Fed.R.Civ.P. 56(c). In reviewing the district court's grant of summary judgment, we must make an independent determination as to whether the standards of Rule 56(c) have been met. Reversal is required if the district court improperly determined any genuine issue of material fact or erred in holding that AP L was entitled to judgment as a matter of law. Intellicall, Inc. v. Phonometrics, Inc., 952 F.2d 1384, 1387, 21 USPQ2d 1383, 1386 (Fed. Cir. 1992).
II. Genuine Issues of Material Fact
In considering AP L's motion for summary judgment, the district court was required to view the evidence in the light most favorable to WRT and to draw all reasonable factual inferences in WRT's favor. AP L had the burden of demonstrating the absence of any genuine issue of material fact. However, since AP L supported its motion with three affidavits, deposition testimony, and a Rule 29 Statement of Uncontested Facts based upon these affidavits and testimony, the burden shifted to WRT to come forward with evidence directed to specific facts showing that there was a genuine issue for trial. Hodosh v. Block Drug Co., 786 F.2d 1136, 1141, 229 USPQ 182, 186 (Fed. Cir. 1986), cert. denied, 485 U.S. 1007, 108 S.Ct. 1472, 99 L.Ed.2d 701 (1988); Fed.R.Civ.P. 56(e).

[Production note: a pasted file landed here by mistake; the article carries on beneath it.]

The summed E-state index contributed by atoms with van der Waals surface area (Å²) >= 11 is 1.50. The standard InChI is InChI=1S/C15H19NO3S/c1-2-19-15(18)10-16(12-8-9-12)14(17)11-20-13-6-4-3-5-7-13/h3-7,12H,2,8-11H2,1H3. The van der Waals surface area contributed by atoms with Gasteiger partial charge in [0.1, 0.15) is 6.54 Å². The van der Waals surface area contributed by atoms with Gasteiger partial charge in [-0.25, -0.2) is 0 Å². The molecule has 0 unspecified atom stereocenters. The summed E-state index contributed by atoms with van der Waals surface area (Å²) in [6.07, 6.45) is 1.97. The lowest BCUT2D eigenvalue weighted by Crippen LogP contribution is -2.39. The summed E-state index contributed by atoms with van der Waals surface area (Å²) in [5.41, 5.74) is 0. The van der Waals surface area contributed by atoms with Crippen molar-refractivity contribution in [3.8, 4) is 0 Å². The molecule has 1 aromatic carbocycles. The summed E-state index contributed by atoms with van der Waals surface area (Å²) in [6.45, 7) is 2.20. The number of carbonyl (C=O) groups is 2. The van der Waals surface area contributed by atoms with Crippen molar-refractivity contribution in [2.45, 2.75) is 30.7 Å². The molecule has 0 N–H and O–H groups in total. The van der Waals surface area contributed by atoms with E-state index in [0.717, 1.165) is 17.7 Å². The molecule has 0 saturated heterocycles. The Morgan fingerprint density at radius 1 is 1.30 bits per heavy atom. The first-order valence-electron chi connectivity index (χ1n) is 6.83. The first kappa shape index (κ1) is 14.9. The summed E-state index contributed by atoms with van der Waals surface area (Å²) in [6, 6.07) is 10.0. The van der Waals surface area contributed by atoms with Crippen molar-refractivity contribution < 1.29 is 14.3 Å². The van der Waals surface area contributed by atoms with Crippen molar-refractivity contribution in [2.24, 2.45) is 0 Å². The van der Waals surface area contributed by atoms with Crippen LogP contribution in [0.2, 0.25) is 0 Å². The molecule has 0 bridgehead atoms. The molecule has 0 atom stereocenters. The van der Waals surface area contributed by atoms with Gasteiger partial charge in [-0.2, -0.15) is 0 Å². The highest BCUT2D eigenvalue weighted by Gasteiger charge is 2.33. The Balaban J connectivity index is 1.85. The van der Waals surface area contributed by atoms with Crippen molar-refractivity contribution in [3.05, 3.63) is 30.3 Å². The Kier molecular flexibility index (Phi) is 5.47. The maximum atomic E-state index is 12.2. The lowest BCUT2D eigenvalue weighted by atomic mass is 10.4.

WRT failed to come forward with such evidence, instead choosing to rely upon conclusory statements and denials in its pleadings. Mere denials and conclusory statements, however, are not sufficient to establish a genuine issue of material fact Hodosh, 786 F.2d at 1141, 229 USPQ at 186; Fed.R.Civ.P. 56(e). Therefore, we find no error in the district court's holding that there were no genuine issues of material fact necessitating trial or in the district court's acceptance of the facts presented by AP L in its supporting evidence for purposes of analyzing the "shop rights" issue.
For example, WRT denied several of AP L's uncontested facts and admissions requests and declined to answer several of AP L's interrogatories merely on the basis that WRT lacked knowledge as to the information at issue.
III. Shop Rights